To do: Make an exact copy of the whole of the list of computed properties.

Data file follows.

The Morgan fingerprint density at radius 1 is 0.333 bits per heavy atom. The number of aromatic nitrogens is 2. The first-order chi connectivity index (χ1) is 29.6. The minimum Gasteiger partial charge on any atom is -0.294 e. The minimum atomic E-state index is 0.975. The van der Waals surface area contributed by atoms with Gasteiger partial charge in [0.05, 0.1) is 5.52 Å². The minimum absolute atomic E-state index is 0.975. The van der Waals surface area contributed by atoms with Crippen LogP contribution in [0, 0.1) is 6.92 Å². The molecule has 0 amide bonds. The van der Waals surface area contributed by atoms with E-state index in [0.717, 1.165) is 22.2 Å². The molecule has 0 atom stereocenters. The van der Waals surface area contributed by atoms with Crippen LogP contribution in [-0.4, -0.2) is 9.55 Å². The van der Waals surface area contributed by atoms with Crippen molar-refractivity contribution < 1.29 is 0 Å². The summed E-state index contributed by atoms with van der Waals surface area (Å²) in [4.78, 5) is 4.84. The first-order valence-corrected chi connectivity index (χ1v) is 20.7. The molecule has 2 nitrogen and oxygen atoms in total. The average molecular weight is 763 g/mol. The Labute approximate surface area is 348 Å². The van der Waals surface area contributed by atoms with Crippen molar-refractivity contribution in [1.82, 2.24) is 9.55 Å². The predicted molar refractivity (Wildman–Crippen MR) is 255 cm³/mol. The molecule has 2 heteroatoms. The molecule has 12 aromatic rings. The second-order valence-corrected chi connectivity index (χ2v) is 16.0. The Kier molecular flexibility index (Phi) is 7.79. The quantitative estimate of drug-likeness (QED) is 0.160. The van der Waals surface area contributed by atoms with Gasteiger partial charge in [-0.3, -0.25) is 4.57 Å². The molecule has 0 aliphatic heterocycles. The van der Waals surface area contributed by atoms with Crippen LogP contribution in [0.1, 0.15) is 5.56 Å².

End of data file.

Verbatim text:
The Morgan fingerprint density at radius 1 is 0.333 bits per heavy atom. The number of aromatic nitrogens is 2. The first-order chi connectivity index (χ1) is 29.6. The minimum Gasteiger partial charge on any atom is -0.294 e. The minimum atomic E-state index is 0.975. The van der Waals surface area contributed by atoms with Gasteiger partial charge in [0.05, 0.1) is 5.52 Å². The minimum absolute atomic E-state index is 0.975. The van der Waals surface area contributed by atoms with Crippen LogP contribution in [0, 0.1) is 6.92 Å². The molecule has 0 amide bonds. The van der Waals surface area contributed by atoms with E-state index in [0.717, 1.165) is 22.2 Å². The molecule has 0 atom stereocenters. The van der Waals surface area contributed by atoms with Crippen LogP contribution in [-0.4, -0.2) is 9.55 Å². The van der Waals surface area contributed by atoms with Crippen molar-refractivity contribution < 1.29 is 0 Å². The summed E-state index contributed by atoms with van der Waals surface area (Å²) in [4.78, 5) is 4.84. The first-order valence-corrected chi connectivity index (χ1v) is 20.7. The molecule has 2 nitrogen and oxygen atoms in total. The average molecular weight is 763 g/mol. The Labute approximate surface area is 348 Å². The van der Waals surface area contributed by atoms with Crippen molar-refractivity contribution in [1.82, 2.24) is 9.55 Å². The predicted molar refractivity (Wildman–Crippen MR) is 255 cm³/mol. The molecule has 2 heteroatoms. The molecule has 12 aromatic rings. The second-order valence-corrected chi connectivity index (χ2v) is 16.0. The Kier molecular flexibility index (Phi) is 7.79. The quantitative estimate of drug-likeness (QED) is 0.160. The van der Waals surface area contributed by atoms with Gasteiger partial charge in [-0.3, -0.25) is 4.57 Å². The molecule has 0 aliphatic heterocycles. The van der Waals surface area contributed by atoms with Crippen LogP contribution in [0.1, 0.15) is 5.56 Å².